“If you liken buying groups to mobile phones Fram is like the fixed monthly contract as opposed to the pay as you go. The result is that individual members’ turnover thought the group is much higher than other type of groups who work on a pay as you go type model.

Loyal to members

“We’re a cooperative that has been in existence for over 60 years – and we’re absolutely loyal to that concept. But that doesn’t mean that we are not as commercially astute and agile as the national and international suppliers we work with. We also recognise that our members value being able to do business by speaking with somebody they know and trust as well as clicking a button to order things via our online portal.

“As a not for profit cooperative, transparency and integrity is key to what we do. People pay a membership fee and that is it. There are no backhanders or retainers with suppliers. Any rebates or commission secured on behalf of members go straight back to our members bank accounts.”

UK agriculture is changing and Fram Farmers is changing with it, says Mr Knowles, who has been with the buying group for almost two years. Success is based on strong relationships with farmers, as well as suppliers, he adds.

“We’re much more than a merchant. As well as buying, we also offer advice and services in a wide range of areas such as farm grants, renewable energy and utilities. We are also one of only a few buying groups that has its own grain marketing service.

A successful buying group will only continue to exist if remains relevant to its members’ needs. That means constantly delivering value for money – and working in behalf of members and adapting to change.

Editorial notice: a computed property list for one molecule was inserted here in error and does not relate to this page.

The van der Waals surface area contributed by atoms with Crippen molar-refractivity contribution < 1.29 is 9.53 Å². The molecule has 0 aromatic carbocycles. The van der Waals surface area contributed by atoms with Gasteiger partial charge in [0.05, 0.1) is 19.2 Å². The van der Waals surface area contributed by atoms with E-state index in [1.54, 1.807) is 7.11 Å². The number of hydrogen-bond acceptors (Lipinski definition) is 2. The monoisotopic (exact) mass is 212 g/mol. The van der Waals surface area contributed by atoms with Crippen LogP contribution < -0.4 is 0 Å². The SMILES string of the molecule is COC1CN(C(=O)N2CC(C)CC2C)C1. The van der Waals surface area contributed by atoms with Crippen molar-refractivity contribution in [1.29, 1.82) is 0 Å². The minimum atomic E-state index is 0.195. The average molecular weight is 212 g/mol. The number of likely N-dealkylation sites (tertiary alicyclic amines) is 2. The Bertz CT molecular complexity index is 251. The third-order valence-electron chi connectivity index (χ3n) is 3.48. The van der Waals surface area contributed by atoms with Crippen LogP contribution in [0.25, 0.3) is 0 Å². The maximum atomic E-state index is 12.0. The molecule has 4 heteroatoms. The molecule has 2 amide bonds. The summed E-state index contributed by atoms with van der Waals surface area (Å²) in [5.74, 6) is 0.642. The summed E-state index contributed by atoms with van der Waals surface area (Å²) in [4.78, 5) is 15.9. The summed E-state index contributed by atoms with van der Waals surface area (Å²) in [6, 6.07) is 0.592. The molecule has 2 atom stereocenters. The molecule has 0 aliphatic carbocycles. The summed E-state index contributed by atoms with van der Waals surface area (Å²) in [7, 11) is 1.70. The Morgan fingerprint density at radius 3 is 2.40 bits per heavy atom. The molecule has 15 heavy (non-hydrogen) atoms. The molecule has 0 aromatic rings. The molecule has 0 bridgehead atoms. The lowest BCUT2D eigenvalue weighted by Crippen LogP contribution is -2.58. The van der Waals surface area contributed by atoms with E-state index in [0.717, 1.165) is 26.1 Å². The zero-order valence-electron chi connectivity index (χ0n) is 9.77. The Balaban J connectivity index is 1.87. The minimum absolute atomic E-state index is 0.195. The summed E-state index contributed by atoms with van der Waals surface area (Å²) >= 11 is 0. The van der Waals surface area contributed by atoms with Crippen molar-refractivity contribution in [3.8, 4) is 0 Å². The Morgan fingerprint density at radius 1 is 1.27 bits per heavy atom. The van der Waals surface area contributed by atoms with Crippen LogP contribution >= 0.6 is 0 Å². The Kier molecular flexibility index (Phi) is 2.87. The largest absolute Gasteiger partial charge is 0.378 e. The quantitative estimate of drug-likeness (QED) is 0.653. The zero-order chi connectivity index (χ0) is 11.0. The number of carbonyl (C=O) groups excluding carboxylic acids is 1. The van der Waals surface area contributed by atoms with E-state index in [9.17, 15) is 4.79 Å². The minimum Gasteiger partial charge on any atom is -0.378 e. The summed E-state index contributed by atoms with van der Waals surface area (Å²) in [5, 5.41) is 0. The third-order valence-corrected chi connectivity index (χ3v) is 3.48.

“Our members have very broad needs – as their needs evolve, we have to evolve too. But I am also a strong believer that you should stick to what you’re good at rather than becoming a busy fool. And be very clear on what you do.”

Access to experts

On the rare occasions Fram Farmers doesn’t have expertise in-house, the group is able to employ the services of external experts. This can be the case when a small proportion of members need a peripheral service.

“We will align with an external partner. It means we are able to offer a planning service, for example, even when we don’t have planning expertise within Fram, because we’re aligned with a planning consulting business and can call on their services.”

Partnerships are important when doing business, says Mr Knowles, especially when negotiating a price. “You can you can take one of two approaches: some people will go for the classic short term win-lose approach, but we prefer to go for win-win.”

Commercially robust

“It’s not about squeezing the last penny out of a single deal. Some organisations take that view and it might work the first time. But it seldom works a second time– in that scenario ultimately you end up with fewer suppliers who are less reliable.

“We much prefer to have commercially robust but mutually respectful relationships with our suppliers. We respect the fact that they need to stay in business – otherwise they won’t be around to supply us any more.”

With some suppliers, that means a very transactional relationship – when the time is right. But with others, it means a structured and strategic partnership where both parties are in it for the long-term – and share mutual goals that benefit our members.